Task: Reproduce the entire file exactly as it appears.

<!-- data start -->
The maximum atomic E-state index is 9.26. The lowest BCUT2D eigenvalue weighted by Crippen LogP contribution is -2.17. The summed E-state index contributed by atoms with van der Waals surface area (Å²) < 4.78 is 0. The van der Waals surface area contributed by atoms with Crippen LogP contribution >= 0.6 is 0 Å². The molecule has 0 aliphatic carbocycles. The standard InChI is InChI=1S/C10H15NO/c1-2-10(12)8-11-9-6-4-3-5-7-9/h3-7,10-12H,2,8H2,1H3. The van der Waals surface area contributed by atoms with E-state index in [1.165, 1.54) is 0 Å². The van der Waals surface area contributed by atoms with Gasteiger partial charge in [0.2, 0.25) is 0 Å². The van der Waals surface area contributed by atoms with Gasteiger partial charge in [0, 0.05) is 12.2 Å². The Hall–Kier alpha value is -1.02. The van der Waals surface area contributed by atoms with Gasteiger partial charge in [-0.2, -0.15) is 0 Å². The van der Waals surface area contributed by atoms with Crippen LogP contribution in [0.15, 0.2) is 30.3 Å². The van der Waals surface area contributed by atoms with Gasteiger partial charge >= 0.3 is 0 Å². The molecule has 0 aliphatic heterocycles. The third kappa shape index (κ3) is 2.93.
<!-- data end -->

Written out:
The maximum atomic E-state index is 9.26. The lowest BCUT2D eigenvalue weighted by Crippen LogP contribution is -2.17. The summed E-state index contributed by atoms with van der Waals surface area (Å²) < 4.78 is 0. The van der Waals surface area contributed by atoms with Crippen LogP contribution >= 0.6 is 0 Å². The molecule has 0 aliphatic carbocycles. The standard InChI is InChI=1S/C10H15NO/c1-2-10(12)8-11-9-6-4-3-5-7-9/h3-7,10-12H,2,8H2,1H3. The van der Waals surface area contributed by atoms with E-state index in [1.165, 1.54) is 0 Å². The van der Waals surface area contributed by atoms with Gasteiger partial charge in [0.2, 0.25) is 0 Å². The van der Waals surface area contributed by atoms with Gasteiger partial charge in [0, 0.05) is 12.2 Å². The Hall–Kier alpha value is -1.02. The van der Waals surface area contributed by atoms with Gasteiger partial charge in [-0.2, -0.15) is 0 Å². The van der Waals surface area contributed by atoms with Crippen LogP contribution in [0.15, 0.2) is 30.3 Å². The van der Waals surface area contributed by atoms with Gasteiger partial charge >= 0.3 is 0 Å². The molecule has 0 aliphatic heterocycles. The third kappa shape index (κ3) is 2.93.